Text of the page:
How we fixed our OKRs

16 January, 2022 - 5 min read

In the start-up world, Objectives and Key Results (OKRs) are a pretty popular way to align the team to strive for the same goals. In the context of an early-stage company that's still very much in free flow, however, getting these objectives and results right is less straightforward than the corresponding Wikipedia page might tell you. After going through several OKR cycles with our team, we initially learned a lot about how not to do it.

Our key mistakes?

  1. Setting too many objectives or key results -- the point of undivided attention is, well, not to divide it. We found that with a team of less than ten, having more than a couple of items here rapidly diminished the attention given to them.
  2. Picking lagging indicators -- you could argue that a goal is only really motivating when you see how your actions move the needle. When people feel like something is out of their hands (whether due to their contribution being a small part of the whole or the lag between action and result), they won't have the same drive towards it.
  3. Caring too much about definitions -- frameworks are only helpful as far as they work for your team, and we found that trying to be overly strict in following the "rules" for OKRs was detrimental to what they could mean for us. Especially in the early stage of a company, not everything can be represented in entirely objective numbers, but that doesn't mean you cannot quantify things.

We found that when our OKRs were not working, many clear warning signs were felt throughout the team and the broader company. For example, our monthly OKR review was greeted without the bare minimum of enthusiasm (and, frankly, sometimes forgotten as well). At the end of such a quarter, we found ourselves with the same conclusion: we lost track of at least a couple of our key results and didn't even work towards them. Almost as bad, our OKRs were muddying the water in our communication with the rest of the company. Even when the team was more focused than ever, rambling through our long list of largely unachieved OKRs made it seem like we were working both on everything and nothing at all.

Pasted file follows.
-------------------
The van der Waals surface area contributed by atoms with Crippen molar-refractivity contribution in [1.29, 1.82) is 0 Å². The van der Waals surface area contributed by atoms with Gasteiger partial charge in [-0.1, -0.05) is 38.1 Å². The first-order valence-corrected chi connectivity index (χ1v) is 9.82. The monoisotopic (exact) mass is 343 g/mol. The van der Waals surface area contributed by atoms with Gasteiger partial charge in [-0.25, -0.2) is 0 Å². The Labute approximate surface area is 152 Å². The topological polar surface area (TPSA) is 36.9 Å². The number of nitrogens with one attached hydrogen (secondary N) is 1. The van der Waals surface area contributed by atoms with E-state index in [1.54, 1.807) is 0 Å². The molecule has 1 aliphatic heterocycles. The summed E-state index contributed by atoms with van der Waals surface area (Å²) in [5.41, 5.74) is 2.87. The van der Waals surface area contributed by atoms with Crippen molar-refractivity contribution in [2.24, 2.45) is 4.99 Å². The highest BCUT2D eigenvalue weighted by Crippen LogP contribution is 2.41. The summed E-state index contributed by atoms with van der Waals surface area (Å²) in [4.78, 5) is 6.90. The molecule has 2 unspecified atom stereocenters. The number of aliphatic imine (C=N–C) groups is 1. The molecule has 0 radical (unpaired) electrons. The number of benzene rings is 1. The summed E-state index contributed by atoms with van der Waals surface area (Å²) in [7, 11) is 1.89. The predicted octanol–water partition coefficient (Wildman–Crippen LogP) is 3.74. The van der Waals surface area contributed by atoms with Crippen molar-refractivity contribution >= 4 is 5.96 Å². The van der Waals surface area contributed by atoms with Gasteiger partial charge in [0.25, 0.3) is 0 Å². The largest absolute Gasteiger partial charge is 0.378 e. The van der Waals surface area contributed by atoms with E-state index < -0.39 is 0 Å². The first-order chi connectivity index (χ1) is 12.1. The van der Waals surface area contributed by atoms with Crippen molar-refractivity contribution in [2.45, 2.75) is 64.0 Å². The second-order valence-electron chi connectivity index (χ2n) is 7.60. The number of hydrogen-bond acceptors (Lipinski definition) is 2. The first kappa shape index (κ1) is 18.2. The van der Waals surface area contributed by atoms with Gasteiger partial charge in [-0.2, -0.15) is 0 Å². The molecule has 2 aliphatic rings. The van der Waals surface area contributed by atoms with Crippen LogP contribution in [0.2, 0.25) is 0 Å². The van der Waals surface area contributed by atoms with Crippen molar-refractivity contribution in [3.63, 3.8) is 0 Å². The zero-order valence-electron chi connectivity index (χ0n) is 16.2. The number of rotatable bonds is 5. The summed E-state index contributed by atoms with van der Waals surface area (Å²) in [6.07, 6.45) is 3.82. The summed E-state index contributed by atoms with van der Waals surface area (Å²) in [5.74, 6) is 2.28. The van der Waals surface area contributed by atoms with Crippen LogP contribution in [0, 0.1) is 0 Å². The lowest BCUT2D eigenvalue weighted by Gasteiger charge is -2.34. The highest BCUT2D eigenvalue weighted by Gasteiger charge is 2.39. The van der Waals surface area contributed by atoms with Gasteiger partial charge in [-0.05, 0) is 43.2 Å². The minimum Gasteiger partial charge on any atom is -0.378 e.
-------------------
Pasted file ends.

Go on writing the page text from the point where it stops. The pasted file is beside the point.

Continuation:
After a couple of quarters of trying to improve our OKR results, mainly by trying the same thing with more effort and processes, we decided to call a halt and reconsider what the priorities for our OKRs would be. First of all, we decided to aim for something that inspired the team -- and to be inspiring, it would have to be compact and memorable enough for the team always to have them top of mind. Secondly, we decided that the value behind each key result should be crystal-clear, even for people outside the team or company. Finally, we decided to diversify our OKRs -- instead of having everything connected to the core tasks of the team, we decided to mix in goals focused on team/personal growth and the way we build our team.

With these changes applied, our team rallied around the new objectives we set for ourselves. Most notably, one of our newly introduced concepts was the notion of a so-called engineering win: a moment where the engineering team made a direct impact on accelerating a deal. These moments include sparking delight with excellent results or tech support, but equally, a prospect reporting that their information security team was impressed by the maturity of how we handle things at TechWolf. Note that the measurement of each engineering win was entirely subjective, and we asked the sales team to be our judges for this. Still, subjective detection aside, we could measure the number of wins, and over the past six months have achieved more than two dozen. More importantly, the goal sparked a new ritual and drive for our engineering team to contribute to sales velocity -- and with success.

While our engineering wins contribute to company results in a rather obvious way, other key results have boosted the team in very different ways. We've had one for escaping the bubble of our team by linking up with external people, one for always showing a demo instead of just telling the team about what we've done and, most recently, one for building a habit around giving and asking for feedback. Each of these has shown to make the team stronger, and members of the team have been overwhelmingly positive about the way we run our OKRs today.

Getting to this point took us about a year of trial-and-error, but I'm happy to say that these (sometimes painful) iterations were more than worth it. If you want to get started with OKRs in a small, rapidly growing team yourself, expect to miss the mark sometimes, but know that if you can find the right flavour for it, objectives and key results can become a new driver for success!

Want to stay up to date?

Leave your email address below to receive my newsletter!